These Black startup founders are harnessing machine learning and conversational AI to change the way we live, learn and drive.

Kristina Milyuchikhina Feb 15, 2022
Alexa Startups Black History Month

The Alexa Startups team engages founders and investors through startup programs, business development, and technical support. To commemorate Black History Month, we spoke to the founders of three startups supported by the Alexa Startups team on why they became entrepreneurs, and the visions they had for their startups. They also provided advice for other entrepreneurs.

Ilarna Nche, CEO 

Ilarna Nche is the CEO and Founder of Adassa Innovations, a Studio, and Consultancy that builds voice applications on ecosystems such as Amazon Alexa and Samsung Bixby. Nche is an award-winning Amazon Alexa Champion and Bixby Premier developer.

Why did you become an entrepreneur?

From a very early age, I always wanted to try new things, and was attracted to new technologies. Being an entrepreneur gives me the freedom to be whoever I want to be without limiting myself. I can focus on implementing new ideas, to add to my existing apps like Riddle Time, Music Bop Adventures, Horse Race and Beat the Clock. I love that I can tap into different environments in technology – and in fields as diverse as music, film and games.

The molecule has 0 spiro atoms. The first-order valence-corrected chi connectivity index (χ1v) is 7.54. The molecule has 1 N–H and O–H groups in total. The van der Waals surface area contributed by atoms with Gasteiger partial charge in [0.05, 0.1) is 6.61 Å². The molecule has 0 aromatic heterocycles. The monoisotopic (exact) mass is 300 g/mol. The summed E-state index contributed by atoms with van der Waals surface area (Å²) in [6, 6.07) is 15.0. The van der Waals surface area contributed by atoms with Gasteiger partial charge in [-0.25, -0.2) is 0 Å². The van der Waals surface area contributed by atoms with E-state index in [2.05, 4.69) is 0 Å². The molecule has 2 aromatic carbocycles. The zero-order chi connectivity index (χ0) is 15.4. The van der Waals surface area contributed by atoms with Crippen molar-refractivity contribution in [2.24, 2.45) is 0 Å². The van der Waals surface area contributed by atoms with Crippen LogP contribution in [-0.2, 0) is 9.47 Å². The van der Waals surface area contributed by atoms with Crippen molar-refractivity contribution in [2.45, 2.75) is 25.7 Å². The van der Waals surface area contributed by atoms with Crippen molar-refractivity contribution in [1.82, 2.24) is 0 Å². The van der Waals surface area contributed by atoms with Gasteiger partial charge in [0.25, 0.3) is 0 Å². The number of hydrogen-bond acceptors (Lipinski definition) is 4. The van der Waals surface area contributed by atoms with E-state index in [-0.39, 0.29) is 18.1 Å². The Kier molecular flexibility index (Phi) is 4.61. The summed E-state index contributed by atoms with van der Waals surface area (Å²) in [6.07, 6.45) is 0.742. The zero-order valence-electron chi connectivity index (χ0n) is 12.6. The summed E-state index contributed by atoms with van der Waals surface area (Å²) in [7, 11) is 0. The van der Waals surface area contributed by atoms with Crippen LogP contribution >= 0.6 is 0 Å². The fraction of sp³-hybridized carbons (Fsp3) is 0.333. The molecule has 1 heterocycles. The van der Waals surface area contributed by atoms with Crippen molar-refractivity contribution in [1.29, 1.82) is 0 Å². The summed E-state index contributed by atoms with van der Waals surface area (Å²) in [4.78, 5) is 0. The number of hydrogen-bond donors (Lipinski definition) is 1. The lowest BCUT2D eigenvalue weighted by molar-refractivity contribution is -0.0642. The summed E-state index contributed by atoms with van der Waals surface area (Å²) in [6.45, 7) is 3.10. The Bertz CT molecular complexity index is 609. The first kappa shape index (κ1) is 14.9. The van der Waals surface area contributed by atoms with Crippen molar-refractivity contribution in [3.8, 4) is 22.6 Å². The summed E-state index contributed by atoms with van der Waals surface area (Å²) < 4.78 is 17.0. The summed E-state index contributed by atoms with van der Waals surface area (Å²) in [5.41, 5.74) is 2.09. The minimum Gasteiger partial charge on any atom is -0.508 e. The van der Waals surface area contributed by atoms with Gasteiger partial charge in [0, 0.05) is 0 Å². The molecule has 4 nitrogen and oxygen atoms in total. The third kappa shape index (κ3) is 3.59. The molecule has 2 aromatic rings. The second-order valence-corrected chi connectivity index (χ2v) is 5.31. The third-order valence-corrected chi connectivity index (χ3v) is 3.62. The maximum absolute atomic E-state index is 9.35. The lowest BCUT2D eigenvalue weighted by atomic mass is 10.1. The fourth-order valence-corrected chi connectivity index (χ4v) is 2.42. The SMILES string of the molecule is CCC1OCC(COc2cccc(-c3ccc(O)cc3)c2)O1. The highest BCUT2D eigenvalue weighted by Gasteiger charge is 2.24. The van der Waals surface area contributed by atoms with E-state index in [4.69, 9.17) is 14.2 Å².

What was your vision for the startup?

When I started Adassa Innovations, my vision was to tap into the then nascent world of voice and ambient computing. We’ve made remarkable progress over the last few years: today voice and Alexa offers businesses entirely new ways to connect with their customers and shape new experiences.  With Adassa Innovations, I am on a mission to introduce this new world of

Voice technology to companies, and help them bring to life a world of ambient computing.


What is your advice to other founders?

I realized very early on that you cannot run a business on your own. Make sure you find someone you trust and who complements your skill set. If, like me, you have many ideas, then the best way to execute them, is to focus on one idea at a time before moving onto another. Talk to others, network and gather advice wherever you can. Be persistent and keep going because you’ve got this!

Megan Gray, CEO 

Megan Gray is the CEO of Moment AI. She is an engineer specializing in machine learning and artificial intelligence. Gray was diagnosed with epilepsy at the age of 23. Her experiences inspired her to launch Moment AI, an autonomous vehicle (AV) company, which uses physiological and traffic data to prevent accidents and better the driving experience. Epilepsy impacts over three million people in the US – and self-driving cars are the only way many of them might be able to drive.


Why did you become an entrepreneur?

When I see problems, I automatically begin brainstorming how to make everyday life easier for people. I then sketch out solutions in great detail. Eventually, they become so vivid and full of details that I have to build them, and bring them to life. Being an entrepreneur allows me to share my ideas with the world, and help a lot of people.


What was your vision for the startup?